5 Tactics to Scout Your Competition Like a Pro

by Bill Burnham | August 17, 2018

In sports, competition is a given. The best coaches and athletes spend an extraordinary amount of time studying their competitors. Game film is studied endlessly to learn the other team’s tendencies, their strengths and weaknesses. Self-scouting is done to determine what they do and do not do well.  New plays are developed that the competition hasn’t seen before. Game plans are built to avoid the opponent’s strengths and exploit its weaknesses.

Most of the time, everything else being equal, the best prepared team will win.

By contrast most business owners cringe at the idea of competition. Competition is seen as a threat to their success, which in one respect it is. However, the existence of competitors also means there is a market for your goods or services. So I say instead of fearing the competition, let’s embrace it and learn from the pros how to best prepare to beat the competition.

Business owners often get caught up in the day-to-day tasks of running the business and lose sight of the competition. Studying competitors, finding their weaknesses and implementing plans to exploit them takes time, but if done consistently it will pay big dividends.

Here’s a list of tactics which can be used to gather information as you develop your plan of attack:

  1. Shop: As a small business owner I would occasionally use the service of my competitors. It was a great way for me to see how they treated their customers, what level of quality they delivered, how they handled problems, how busy they were and what they charged.
  1. Read: Subscribing to and actually reading trade magazines is a great way to pick up information. You may discover something new that your competitors have yet to catch on to. Getting on your competitor’s mailing lists is a great way to find out what they are up to as well. Local newspapers are another great source of information.
  2. Network: Getting out and talking with the competition will do wonders. Invariably if you let them talk they will tell you all the great things they are doing. Given enough time they may actually start sharing some of their struggles. Just be quiet and listen.
  1. Survey: Ask your customers what they like or dislike about doing business with you. Ask the same question about your competition. You can do this by email or snail mail with a simple questionnaire that offers some sort of incentive for a response.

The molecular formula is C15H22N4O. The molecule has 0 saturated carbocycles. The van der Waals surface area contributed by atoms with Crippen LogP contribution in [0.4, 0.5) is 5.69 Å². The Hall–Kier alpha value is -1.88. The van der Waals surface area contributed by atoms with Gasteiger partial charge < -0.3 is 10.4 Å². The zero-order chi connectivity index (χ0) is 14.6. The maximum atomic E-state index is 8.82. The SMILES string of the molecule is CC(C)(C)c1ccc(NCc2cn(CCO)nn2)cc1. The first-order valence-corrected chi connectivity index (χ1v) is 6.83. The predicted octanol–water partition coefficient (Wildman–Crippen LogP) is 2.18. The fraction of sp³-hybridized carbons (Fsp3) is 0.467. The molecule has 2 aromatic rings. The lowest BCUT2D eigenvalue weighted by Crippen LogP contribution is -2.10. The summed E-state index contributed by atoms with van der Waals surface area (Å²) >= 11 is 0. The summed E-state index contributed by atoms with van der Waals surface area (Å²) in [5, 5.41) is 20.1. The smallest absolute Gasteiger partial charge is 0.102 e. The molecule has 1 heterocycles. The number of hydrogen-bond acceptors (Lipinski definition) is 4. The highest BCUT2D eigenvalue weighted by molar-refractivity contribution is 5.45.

1. Talk: The next time a salesman or supplier stops in, quiz them on what’s going on in the industry. What are your competitors up to? What are they planning?  What’s selling, and who’s buying it? It never hurts to ask. Chances are good you’ll pick up some valuable information.

Scouting is a continuous process. New information is coming in all the time and adjustments should be made as things change, but if done consistently it will help you remain one step ahead of the competition.

  • Bill Burnham

    Florida SBDC at USF, Tampa

    Specialty: Accounting, Finance, Business Planning, Growth Acceleration

    Bill Burnham is a lifelong resident of the Tampa Bay area. He is a graduate of the University of South Florida where he majored in accounting. He obtained his master’s degree in business administration from The Florida Institute of Technology. Burnham has 25 years of experience working with Fortune 500 companies, nearly 20 of those years in management positions. During that time he managed more than 200 employees and spent time in accounting, finance, manufacturing, production control and strategic planning. He managed government contract budgets in excess of $50 million dollars and operating budgets of more than $25 million dollars. He prepared analysis for potential acquisitions, proposals for government contracts and conducted company-wide training programs on several different topics. Complementing his large company background, Burnham also has 15 years of experience as a small business owner in industries as diverse as dry cleaning and home health care. In addition to those endeavors he has also worked as a business broker and business valuator performing valuations and selling business throughout the state of Florida. He has hands on knowledge in business planning, budgeting, forecasting, profit and loss management, cash management, business sales, business valuation and franchise operations. Burnham is also a Certified LIvePlan Expert Advisor, QuickBooks certified, Strategic Management Performance Systems certified, and a Profit Mastery Facilitator.